Petrographic Evidence for the Recycling of Late Proterozoic - Early Paleozoic Quartzose Arenites, Southeastern Minnesota - Southwestern Wisconsin

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Petrographic Evidence for the Recycling of Late Proterozoic - Early Paleozoic Quartzose Arenites, Southeastern Minnesota - Southwestern Wisconsin

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The Late Proterozoic - Early Paleozoic arenites of southeastern Minnesota - southwestern Wisconsin are all mature, quartzose arenites. The Late Proterozoic Hinckley Sandstone was deposited as a rift fill sandstone. With the transgression of the Sauk Sea during Cambrian time, the continent was flooded. In southeastern Minnesota, the sea entered the Hollandale embayment. During this time of transgression and regressions, the quartzose Cambrian Mt. Simon Sandstone, Eau Claire Formation, Galesville Sandstone, Ironton Sandstone, Franconia Formation, Jordan Sandstone, and the New Richmond Sandstone of the Shakopee Formation were deposited. Following a major regression at the end of Shakopee time, the sea reentered the continent. The Tippecanoe transgression was responsible for the widespread deposition of the St. Peter Sandstone during Middle Ordovician time. All of the arenites of this study are quartzose in nature and highly mature. Almost 95 percent of all the framework grains consist of monocrystalline quartz; potassium feldspar and plagioclase are minor components. Two units, the Eau Claire Formation and the Franconia Formation, contain significantly higher amounts of feldspar, generally 11 to 15 percent. These two quartzose feldspathic units are in general finer grained than the other more quartzose units, an observation noted earlier by other workers. Other detrital minerals include polycrystalline quartz and multicycle monocrystalline quartz. A decrease in the amount of polycrystalline quartz stratigraphically upward in the column suggests that this unstable mineral portion was eliminated by abrasion. Multicycle quartz grains with abraded quartz overgrowths are present in all nine of the units. The presence of an abraded quartz overgrowth indicates that the grain was once previously cemented by quartz, and that through erosional processes, the grain was removed from its original environment of deposition and incorporated into a stratigraphically younger unit. The grain, with the original overgrowth intact, is then recemented with quartz, resulting in a euhedral overgrowth enclosing the abraded one. The amount of unaltered and altered feldspar types can also be used to support the recycling of the quartzose arenites. Peaks of unaltered feldspar occur during Eau Claire and Franconia time, indicating that influxes of fresh sediment may have occurred during these times. Further evidence of the recycling of the quartzose arenites in relation to the feldspar concentrations can be found in the Ironton Sandstone, in which unaltered feldspar of Eau Claire time was reworked and recycled to the point that during Ironton time, the amount of altered feldspar surpassed the amount of unaltered feldspar. A high mineralogical maturity in the arenites is also evidenced by the heavy mineral concentrations. All of the units contain similar heavy mineral concentrations, consisting mainly of rounded zircon, tourmaline, rutile, and garnet. As further evidence of the recycling of the arenites, all nine units also contain tourmaline grains with abraded overgrowths. Abraded tourmaline overgrowths form in the same manner that quartz overgrowths do, and are indicative of recycling. In summary, it has long been speculated that the Late Proterozoic - Early Paleozoic quartz arenites are multicycle in origin because of the presence of clean quartz sand (e.g. Matsch and Ojakangas, 1982, p. 65; Datt and Batten, 1982, p. 283; Datt and Prothero, 1994, p. 236). This study now provides petrographic evidence that erosional processes during the Late Cambrian - Early Ordovician marine transgressions and regressions played a substantial role in the creation of these quartz arenites, thereby recycling grains from older exposed units within the Hollandale embayment.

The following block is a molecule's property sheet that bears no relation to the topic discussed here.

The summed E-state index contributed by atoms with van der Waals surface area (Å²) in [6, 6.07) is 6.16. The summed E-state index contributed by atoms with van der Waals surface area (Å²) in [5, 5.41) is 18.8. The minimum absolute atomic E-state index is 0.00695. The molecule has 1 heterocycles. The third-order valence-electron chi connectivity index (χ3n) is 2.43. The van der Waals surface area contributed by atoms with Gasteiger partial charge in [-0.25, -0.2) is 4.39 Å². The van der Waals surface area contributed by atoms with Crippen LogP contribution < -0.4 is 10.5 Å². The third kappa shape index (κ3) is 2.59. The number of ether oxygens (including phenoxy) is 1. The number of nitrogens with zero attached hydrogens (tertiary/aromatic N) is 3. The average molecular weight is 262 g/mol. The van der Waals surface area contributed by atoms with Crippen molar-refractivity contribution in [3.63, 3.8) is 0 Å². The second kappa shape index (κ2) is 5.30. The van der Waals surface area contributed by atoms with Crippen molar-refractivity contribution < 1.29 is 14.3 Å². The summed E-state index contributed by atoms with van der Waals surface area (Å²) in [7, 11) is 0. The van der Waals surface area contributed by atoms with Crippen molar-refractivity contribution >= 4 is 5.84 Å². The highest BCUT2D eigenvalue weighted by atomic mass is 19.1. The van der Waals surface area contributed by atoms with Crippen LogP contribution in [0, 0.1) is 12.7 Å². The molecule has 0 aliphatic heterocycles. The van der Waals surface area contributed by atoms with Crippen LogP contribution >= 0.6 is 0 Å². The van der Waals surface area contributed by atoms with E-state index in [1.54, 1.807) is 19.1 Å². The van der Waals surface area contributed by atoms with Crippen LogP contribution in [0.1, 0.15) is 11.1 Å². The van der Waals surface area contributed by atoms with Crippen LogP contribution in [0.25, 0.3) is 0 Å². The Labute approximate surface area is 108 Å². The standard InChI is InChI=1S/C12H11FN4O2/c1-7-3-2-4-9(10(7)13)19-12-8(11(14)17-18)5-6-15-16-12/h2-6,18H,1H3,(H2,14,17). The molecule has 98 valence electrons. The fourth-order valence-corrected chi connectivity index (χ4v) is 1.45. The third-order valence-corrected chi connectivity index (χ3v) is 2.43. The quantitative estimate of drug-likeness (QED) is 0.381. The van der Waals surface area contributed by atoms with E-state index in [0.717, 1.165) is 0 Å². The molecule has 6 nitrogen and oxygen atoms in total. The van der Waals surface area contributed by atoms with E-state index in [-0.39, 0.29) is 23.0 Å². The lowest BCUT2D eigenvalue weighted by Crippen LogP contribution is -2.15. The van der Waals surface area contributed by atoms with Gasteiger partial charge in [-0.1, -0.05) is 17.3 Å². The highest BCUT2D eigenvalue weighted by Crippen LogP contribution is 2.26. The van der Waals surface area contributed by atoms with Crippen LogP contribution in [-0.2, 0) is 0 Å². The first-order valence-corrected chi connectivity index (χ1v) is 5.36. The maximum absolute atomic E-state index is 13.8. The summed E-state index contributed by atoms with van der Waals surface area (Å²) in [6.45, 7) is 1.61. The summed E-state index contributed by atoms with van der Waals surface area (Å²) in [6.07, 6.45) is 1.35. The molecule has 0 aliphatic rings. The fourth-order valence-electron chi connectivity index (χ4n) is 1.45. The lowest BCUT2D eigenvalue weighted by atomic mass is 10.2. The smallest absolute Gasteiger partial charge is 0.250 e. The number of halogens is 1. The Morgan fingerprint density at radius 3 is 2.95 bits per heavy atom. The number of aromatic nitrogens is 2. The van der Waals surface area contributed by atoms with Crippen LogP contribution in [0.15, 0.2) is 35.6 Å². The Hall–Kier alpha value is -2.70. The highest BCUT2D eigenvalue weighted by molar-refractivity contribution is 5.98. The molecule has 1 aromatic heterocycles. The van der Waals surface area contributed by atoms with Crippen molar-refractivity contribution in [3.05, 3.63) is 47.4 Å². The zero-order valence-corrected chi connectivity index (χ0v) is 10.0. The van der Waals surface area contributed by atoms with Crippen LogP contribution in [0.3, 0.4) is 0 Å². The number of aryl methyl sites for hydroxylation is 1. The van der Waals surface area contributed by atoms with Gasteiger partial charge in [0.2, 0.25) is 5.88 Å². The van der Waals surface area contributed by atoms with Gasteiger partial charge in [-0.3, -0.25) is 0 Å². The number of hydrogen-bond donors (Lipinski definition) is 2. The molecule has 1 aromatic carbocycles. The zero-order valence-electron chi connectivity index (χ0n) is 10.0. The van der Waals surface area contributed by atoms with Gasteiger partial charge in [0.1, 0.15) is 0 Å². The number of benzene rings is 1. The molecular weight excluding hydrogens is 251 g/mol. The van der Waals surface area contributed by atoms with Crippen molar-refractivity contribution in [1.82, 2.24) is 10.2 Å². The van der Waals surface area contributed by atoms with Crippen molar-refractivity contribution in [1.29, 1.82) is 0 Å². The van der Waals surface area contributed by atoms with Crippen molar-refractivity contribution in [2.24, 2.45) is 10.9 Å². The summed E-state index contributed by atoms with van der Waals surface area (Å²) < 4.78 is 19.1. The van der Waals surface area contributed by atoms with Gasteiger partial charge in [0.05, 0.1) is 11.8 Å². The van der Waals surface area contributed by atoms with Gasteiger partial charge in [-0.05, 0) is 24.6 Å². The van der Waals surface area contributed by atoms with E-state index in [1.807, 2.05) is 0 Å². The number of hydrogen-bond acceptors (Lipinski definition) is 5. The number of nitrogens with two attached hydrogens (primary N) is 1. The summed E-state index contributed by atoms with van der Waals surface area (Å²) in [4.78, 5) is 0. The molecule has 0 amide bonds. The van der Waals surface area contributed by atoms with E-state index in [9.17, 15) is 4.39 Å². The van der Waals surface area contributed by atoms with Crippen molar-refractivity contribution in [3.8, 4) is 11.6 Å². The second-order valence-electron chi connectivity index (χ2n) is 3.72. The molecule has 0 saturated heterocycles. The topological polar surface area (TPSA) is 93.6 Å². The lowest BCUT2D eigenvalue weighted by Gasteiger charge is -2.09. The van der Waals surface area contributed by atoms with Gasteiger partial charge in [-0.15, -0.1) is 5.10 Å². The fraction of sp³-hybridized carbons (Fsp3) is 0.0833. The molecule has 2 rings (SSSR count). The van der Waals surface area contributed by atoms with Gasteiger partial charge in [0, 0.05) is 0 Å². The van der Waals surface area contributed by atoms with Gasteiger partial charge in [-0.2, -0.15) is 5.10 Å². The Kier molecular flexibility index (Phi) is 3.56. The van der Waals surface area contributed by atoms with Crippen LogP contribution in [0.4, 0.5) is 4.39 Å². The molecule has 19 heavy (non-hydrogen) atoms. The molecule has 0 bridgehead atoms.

A Thesis submitted to the faculty of the Graduate School of the University of Minnesota by Amy Marie Galarowicz in partial fulfillment of the requirements for the degree of Master of Science, December 1997.

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Galarowicz, Amy Marie. (1997). Petrographic Evidence for the Recycling of Late Proterozoic - Early Paleozoic Quartzose Arenites, Southeastern Minnesota - Southwestern Wisconsin. Retrieved from the University Digital Conservancy,

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